Can a School Assume All Fall Withdrawals Are COVID-Related If It Planned In Advance To Send Everyone Home After Thanksgiving?

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This guidance is not award-year-specific and applies across award years.

This AskRegs Knowledgebase Q&A was updated on January 31, 2023 to note that the COVID-19 national emergency will end on May 11, 2023.

Scenario: Before classes started for the 2020-21 academic year, the school adjusted its fall 2020 term calendar so students do not return to campus after Thanksgiving break, but they do continue study online for the remainder of the term.

Answer: No. According to guidance NASFAA received from the U.S. Department of Education (ED), this scenario will not count as a disruption in campus operations or instruction that would allow the school to assume all withdrawals during the fall term are COVID-related.

To apply the assumption for the return of Title IV funds (R2T4) waiver and withdrawal benefits under the CARES Act, the May 15, 2020 Electronic Announcement reads, “Any institution that moved students from ground-based instruction to distance learning, closed campus housing or other campus facilities, or experienced other interruptions in instruction during a term within the covered period may consider all withdrawals from students enrolled in affected programs during that term to have been the result of circumstances related to the COVID-19 national emergency.”

Per ED: "Even though the changes to the academic calendar were ostensibly made due to the COVID-19 pandemic, in this situation the adjustment to the academic calendar took place prior to the beginning of the fall term, so the changes are not considered a disruption that occurred 'during a term within the covered period.'

The logic behind this approach is that students who begin a payment period with foreknowledge of changes to the instructional timeframe or modality are able to prepare themselves and are less likely to withdraw as a result of those COVID-19-related changes than students who believed that instruction would be carried out in one way, but subsequently learn during the term that classes will be moved online or campus facilities will be unavailable as a result of the pandemic."

This doesn't mean you cannot apply the R2T4 waiver; it just means you cannot assume every withdrawal during the covered period is due to COVID-19. Unless there is some other disruption of campus operations or instruction that takes place during the fall term, you would need an attestation from the student to confirm his or her withdrawal was due to COVID-19 before you apply the R2T4 waiver and assign the Coronavirus Indicator to qualifying disbursements.

R2T4 waiver refers to the fact that the CARES Act, waives the requirement for the school or the student to return Title IV funds when a student withdraws due to COVID-19 anytime during the entire payment period that falls within the covered period.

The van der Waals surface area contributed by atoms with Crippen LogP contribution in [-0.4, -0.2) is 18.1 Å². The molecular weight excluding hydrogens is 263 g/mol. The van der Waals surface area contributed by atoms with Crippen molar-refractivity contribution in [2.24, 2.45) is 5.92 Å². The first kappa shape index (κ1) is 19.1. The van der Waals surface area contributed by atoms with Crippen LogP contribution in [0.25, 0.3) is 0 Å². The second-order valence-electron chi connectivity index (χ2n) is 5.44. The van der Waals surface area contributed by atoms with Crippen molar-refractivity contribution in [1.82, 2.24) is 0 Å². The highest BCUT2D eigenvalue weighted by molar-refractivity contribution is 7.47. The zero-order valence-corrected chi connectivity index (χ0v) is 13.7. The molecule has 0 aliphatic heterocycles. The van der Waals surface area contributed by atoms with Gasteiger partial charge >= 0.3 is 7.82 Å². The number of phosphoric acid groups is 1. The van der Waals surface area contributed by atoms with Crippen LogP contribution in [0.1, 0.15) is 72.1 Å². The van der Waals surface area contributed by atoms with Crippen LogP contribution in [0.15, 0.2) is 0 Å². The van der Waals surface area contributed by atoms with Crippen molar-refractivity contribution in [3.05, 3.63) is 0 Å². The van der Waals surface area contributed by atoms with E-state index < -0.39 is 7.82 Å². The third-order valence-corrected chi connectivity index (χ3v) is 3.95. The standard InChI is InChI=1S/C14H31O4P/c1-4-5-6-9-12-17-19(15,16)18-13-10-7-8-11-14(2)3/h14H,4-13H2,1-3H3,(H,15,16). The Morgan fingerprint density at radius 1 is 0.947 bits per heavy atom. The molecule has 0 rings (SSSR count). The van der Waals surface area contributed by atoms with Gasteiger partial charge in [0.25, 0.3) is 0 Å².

Covered Period: The May 15th announcement now allows schools to apply the R2T4 waiver to: 1) payment periods or periods of enrollment that include March 13, 2020; or 2) payment periods or periods of enrollment that begin between March 13 and the later of December 31 or the last date that the national emergency is in effect. The COVID-19 national emergency is now set to end on May 11, 2023. This is what we are calling the "covered period." In other words the covered period includes multiple payment periods or periods of enrollment. This means, for example, schools can now apply the R2T4 waiver to quarters and nonterm payment periods that were previously excluded under the same May 15th announcement, as well as to the 2020-21 award year.

The determination of whether a student withdrew due to COVID-19 still must be made on a payment period-by-payment period or a period of enrollment-by-period of enrollment basis within the covered period. That is, you cannot assume all withdrawals are COVID-related for the payment period that includes March 13th all the way through the end of the qualifying emergency. You have to determine this for each payment period/period of enrollment separately. For example, a school experienced a disruption in instruction or campus operations during the spring term, but did not experience a disruption in instruction or campus operations during the summer term. In this example, the school would need to collect attestations from students in order to apply the R2T4 waiver for those students in the summer term. Per the May 15th announcement, "For institutions that did not undergo changes in educational delivery or campus operations as a result of the COVID-19 emergency, during a term or payment period within the covered period, the institution will be required to obtain a written attestation (including by email or text messages) from the student explaining why the withdrawal was the result of the COVID-19 emergency."

For greater detail and more examples, see AskRegs Knowledgebase Q&A, How Do We Determine If a Withdrawal Was the Result Of a Qualifying Emergency Due To Coronavirus?

AskRegs Q&As represent NASFAA's understanding of regulatory and compliance issues. They are FOR INTERNAL USE ONLY. While NASFAA believes AskRegs Q&As are accurate and factual, they have not been reviewed or approved by the U.S. Department of Education (ED). If you should need written confirmation of AskRegs information for audit or program review purposes, please contact your ED School Participation Division. NASFAA shall not be liable for technical or editorial errors or omissions contained herein; nor for incidental or consequential damages resulting from the furnishing, performance, or use of this material.